How to Say YES to Your B-HAG


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How to Say YES to Your B-HAG

This project to return His Holiness the Dalai Lama to Tibet sprang from an idea I had one morning in January 2016, seemingly out of the blue. As soon as I got the idea, I knew it was a fantastic one—a “B-HAG”…a Big Hairy Audacious Goal.

 

What do you do with an idea that big? Most of us have been trained early on in life to immediately push such an idea away. We’ve been taught it’s better to be safe than sorry, that it’s not up to us to try to change the world, and we probably couldn’t pull it off anyway.

 

Thank goodness not everyone listens to that old voice from generations of living small and predictable lives, because we’d all still be hunkering down in caves, huts and trees. Think about life without all the modern conveniences and communication we take for granted. The grocery stores crammed with food selections, the entertainment, books, art, music. The list is a long one, and you can add to it, I’m sure.

 

Here’s what you do to say YES to your own B-HAG.

 

Think about it, imagine what life would be like for yourself and others if it came true.

 

And then, drum roll please, simply say, “Yes.”

 

That’s all it takes. A single word: Yes.

 

You don’t have to know how you are going to do it, you don’t have to know who is going to help you or where the money will come from or what steps you’ll need to take to make it so. You also don’t have to give thought energy to those you fear will criticize you or mock you or fail to support you in this venture.

 

All you have to do is thank the idea for coming to you, and immediately make it welcome with your “yes.”

 

After that, you’ll be amazed how quickly things will begin happening, as if you are now at the heart of a vortex, calling in more ideas, the right people, all that’s necessary for the fulfillment of your idea.

 

Because, you see, that is how we are meant to live. We came to Earth as spiritual beings seeking adventures in creating. But then helpful people like parents, teachers, friends and neighbors, poured all the restrictions of a condition-based life that they had learned into our thinking process, and it’s like putting a ball and chain on every good idea that comes to you.  We learn to live cautiously and only do what we are pretty darned certain we can manage to do.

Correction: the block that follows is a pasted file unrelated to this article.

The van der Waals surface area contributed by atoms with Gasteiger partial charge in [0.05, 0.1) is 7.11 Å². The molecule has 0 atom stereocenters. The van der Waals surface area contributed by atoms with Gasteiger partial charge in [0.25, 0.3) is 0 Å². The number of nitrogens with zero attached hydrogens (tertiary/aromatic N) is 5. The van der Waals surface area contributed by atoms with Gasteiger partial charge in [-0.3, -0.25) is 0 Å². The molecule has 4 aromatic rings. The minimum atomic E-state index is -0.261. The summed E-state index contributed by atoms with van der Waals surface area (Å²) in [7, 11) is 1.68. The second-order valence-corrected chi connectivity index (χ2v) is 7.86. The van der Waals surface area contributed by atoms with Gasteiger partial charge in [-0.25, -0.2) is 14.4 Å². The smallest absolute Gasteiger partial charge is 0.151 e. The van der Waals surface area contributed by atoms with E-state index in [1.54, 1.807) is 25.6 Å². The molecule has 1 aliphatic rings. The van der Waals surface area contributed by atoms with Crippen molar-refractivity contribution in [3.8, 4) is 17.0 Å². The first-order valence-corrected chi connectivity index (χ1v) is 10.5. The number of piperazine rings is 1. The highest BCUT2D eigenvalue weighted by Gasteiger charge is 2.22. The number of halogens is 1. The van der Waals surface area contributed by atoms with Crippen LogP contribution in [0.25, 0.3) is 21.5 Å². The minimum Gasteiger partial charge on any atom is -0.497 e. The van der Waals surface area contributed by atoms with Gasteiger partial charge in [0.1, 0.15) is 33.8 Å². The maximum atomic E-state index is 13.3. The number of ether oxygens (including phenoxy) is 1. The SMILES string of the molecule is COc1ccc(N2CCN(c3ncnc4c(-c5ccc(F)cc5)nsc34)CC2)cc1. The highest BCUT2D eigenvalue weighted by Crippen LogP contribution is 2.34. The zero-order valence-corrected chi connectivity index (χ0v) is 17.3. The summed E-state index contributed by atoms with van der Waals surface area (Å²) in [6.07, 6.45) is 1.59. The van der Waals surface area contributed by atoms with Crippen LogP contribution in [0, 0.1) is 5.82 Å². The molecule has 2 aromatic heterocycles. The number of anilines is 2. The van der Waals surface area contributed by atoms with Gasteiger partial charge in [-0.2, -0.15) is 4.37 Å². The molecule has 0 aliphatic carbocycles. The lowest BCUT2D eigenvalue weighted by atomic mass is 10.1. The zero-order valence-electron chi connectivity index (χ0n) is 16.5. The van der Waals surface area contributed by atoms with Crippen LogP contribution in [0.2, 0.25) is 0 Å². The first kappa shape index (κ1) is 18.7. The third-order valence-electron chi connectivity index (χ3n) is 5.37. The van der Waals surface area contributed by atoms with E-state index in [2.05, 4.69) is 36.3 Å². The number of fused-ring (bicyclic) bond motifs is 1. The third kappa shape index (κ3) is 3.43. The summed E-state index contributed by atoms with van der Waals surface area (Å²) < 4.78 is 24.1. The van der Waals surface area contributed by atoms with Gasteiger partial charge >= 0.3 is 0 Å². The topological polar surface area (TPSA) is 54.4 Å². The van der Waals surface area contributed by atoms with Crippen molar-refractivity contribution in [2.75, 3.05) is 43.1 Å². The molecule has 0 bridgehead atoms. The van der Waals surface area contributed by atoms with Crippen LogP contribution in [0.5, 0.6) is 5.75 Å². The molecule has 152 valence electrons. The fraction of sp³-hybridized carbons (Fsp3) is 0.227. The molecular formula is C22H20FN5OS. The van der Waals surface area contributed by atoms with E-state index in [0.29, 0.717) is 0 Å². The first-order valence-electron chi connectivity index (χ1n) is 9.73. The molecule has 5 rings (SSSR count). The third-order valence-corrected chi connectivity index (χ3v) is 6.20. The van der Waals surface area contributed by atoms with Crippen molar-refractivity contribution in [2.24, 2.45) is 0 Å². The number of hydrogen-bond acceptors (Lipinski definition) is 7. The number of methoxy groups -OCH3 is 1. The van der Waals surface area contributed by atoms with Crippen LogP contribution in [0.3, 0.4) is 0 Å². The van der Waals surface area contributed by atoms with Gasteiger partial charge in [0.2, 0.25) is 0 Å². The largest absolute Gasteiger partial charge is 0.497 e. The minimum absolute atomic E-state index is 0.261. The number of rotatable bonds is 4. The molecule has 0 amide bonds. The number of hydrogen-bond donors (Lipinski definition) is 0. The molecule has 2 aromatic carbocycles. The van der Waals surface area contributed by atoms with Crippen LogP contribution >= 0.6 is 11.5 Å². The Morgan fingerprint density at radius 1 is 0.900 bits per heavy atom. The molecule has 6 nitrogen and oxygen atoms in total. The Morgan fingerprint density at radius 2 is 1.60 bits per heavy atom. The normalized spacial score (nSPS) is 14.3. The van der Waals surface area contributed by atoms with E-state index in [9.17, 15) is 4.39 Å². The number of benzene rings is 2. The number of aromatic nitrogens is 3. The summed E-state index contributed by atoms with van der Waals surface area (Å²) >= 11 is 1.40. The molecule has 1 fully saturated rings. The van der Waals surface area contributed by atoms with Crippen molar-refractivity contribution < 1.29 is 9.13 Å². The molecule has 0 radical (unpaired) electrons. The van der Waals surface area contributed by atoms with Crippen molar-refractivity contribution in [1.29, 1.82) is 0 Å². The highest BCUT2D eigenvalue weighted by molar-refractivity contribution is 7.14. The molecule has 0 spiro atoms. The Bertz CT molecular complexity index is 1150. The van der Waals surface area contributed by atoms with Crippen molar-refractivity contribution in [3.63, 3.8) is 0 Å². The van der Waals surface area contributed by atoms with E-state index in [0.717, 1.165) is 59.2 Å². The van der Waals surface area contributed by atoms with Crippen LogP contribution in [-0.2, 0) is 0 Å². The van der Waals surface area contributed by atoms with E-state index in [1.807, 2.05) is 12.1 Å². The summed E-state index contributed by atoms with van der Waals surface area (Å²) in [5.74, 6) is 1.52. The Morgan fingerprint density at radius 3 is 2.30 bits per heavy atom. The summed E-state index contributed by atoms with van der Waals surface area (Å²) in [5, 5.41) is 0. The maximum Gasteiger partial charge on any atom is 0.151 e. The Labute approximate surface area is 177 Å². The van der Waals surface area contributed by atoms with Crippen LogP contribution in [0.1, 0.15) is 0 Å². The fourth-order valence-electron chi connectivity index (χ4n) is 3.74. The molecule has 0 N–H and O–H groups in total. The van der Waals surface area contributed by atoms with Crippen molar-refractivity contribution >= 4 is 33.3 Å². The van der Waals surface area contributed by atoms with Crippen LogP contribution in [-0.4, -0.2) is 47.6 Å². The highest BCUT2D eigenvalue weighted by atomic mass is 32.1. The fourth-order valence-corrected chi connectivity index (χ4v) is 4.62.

How about it? My B-HAG, in case you haven’t guessed, is returning the Dalai Lama to Tibet. Because I understand the laws of the mind, when the idea came to me I knew at once that it meant I would be the one to fulfill the idea –but I had to say “yes.”   Not “Yes, but I’m not even Buddhist so I’m not qualified.”  Not, “Yes, but my friends and family will think I’ve finally flipped.” Simply: “Yes.

 

I didn’t use a stopwatch, but I know that I said “Yes” on the next in-breath.

 

How many “Yes buts” have you gotten comfortable with in your own life? Saying “Yes, but” puts the brakes on. It’s a way of diminishing confidence in ourselves and our dreams. Getting what we want really doesn’t work the way we’ve all been taught and that we put into practice with ideas small and large by saying to ourselves:

 

  • “Oh, that’s a great idea! I’ll give it my best shot for a few weeks and see how it goes.”

 

  • “Fantastic idea—I’ll call a few friends and see what they think.”

 

  • “Wonderful idea. I’ll weigh the pros and cons and then decided whether or not I should do it.”

 

Instead, think of your idea – you may need to first dust it off or polish it, if it has languished in the back of your heart and soul for a long time – and decide in favor of it. Say… YES.

 

I promise that Emerson’s words will come true for you, as they have for me:  “Once you make a decision, the universe conspires to make it happen.”